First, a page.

That in about 10 days thereafter the Declarant heard that the body of a man had been thrown ashore upon the Island of Rousay without the head and quite naked over the body all but a boot on one of his legs. Declared that when the Declarant was on the Island of Rousay he went into the house of Alexander Marwick, tenant in Sibeskill [Saviskaill].That there he saw in a window an English Bible with the name of Robert Kelly upon it and bearing to have been bought in the year 1781 and Galic Book – That these books were all wet over with salt water and the Declarant is positive they came from the vessel which had been wrecked and he mentioned this to the said Alexander Marwick, who said it was not so, But that they belonged to him and had fallen into a tub of water. That it was in the possession of the said Alexander Marwick, William Marwick his son, David Marwick his cousin tenant in the house of Furse, that the Declarant saw the casks of spirits above mentioned, that the Declarant was told by the said Marwick that he had got the Captain’s chest of the wrecked vessel in which he found six ruffled shirts, half a guinea in gold, some silver, a pair of silver buckles and a silver watch. That when the Declarant was at the wreck, there were above a hundred people clearing her up, among whom were the three Marwicks. That the Declarant reproved them for what they were doing and told them it became them better to have set a guard upon the ship and her cargo to protect both and that they would certainly be called to account for their doing so. To which they answered it was Gods send and that he had nothing to do with the matter.
That the Declarant looking upon himself as a stranger in the place he meddled no farther in the matter and being interrogate and solemnly sworn if he heard a report or knew anything about the Country peoples rising upon the crew of the vessel and killing them and bereaving them of their lives Depones that when the Deponent was upon the Island of Rousay as before mentioned he was informed by different persons upon the island that when William Marwick who first discovered the wreck and first went to it, there were two men seen floating in the creek a little from the ship, one of whom was seen breathing and the other appeared to be dead, but that for the sake of the wreck he gave the man who appeared to be living no assistance and allowed both their bodys to remain in the water. And amongst those who mentioned the above to the Deponent were William Irving tenant in Breckan and his wife, George Folster indweller there and a tenant of Graemsey and Magnus Yorston brother to Hugh Yorston Chamberlain to Graemsey was the person who was in company with the Deponent when he went into the house of Alexander Marwick tenant in Saviskaill as aforesaid when he saw the Bible and Galic book. Depones that the naked man’s body wanting the head which was found as before mentioned was reported by the Country people to belong to the said vessel. Depones that the Deponent was of opinion that the wrecked vessel had come from Faro and that she sailed from Faro in company with another vessel who was overtaken by the storm betwixt Blackcraig in the Orkneys and Whillinghead [?] in the Highlands next to Orkney and carried away her bowsprit and bore away for Burray in Orkney where she refitted and put to sea again, after which she delivered her cargo in Loch Squilly [Lough Swilly, County Donegal ?] as the Deponent has since heard. Depones that besides the casks above mentioned the Deponent saw in the possession of Alexander Marwick a box of tea, and five other boxes of tea in the possession of different other persons. Depones that David Marwick is a tenant of Sir Thomas Dundas’s and the other two Marwicks are tenants of John Traill Esq of Westness. This is truth as he shall answer to.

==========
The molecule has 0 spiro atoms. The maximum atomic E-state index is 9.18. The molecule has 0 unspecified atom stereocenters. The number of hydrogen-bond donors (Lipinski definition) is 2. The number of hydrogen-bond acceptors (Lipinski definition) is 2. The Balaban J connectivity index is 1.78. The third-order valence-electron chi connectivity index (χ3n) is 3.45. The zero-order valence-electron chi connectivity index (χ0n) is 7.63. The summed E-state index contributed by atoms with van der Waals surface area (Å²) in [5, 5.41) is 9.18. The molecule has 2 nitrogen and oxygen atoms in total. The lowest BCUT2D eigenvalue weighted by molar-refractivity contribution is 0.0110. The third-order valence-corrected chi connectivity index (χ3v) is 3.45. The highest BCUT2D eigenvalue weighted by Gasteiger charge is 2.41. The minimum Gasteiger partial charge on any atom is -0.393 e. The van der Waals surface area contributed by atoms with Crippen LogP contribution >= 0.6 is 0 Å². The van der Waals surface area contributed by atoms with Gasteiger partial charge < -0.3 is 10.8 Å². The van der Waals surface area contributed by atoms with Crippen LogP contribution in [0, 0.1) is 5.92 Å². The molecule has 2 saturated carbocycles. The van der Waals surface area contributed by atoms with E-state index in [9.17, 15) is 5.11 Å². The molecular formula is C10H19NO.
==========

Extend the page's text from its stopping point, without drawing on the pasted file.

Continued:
[‘signed’ with, what looks like, a thumb print]
The cliffs of Sacquoy Head towering above an angry sea and dangerous rocks at Grithen
I am indebted to Janet Craigie-McConnell of Victoria, Australia, for sending me photo copies of pages of this document for inclusion on the Rousay Remembered website.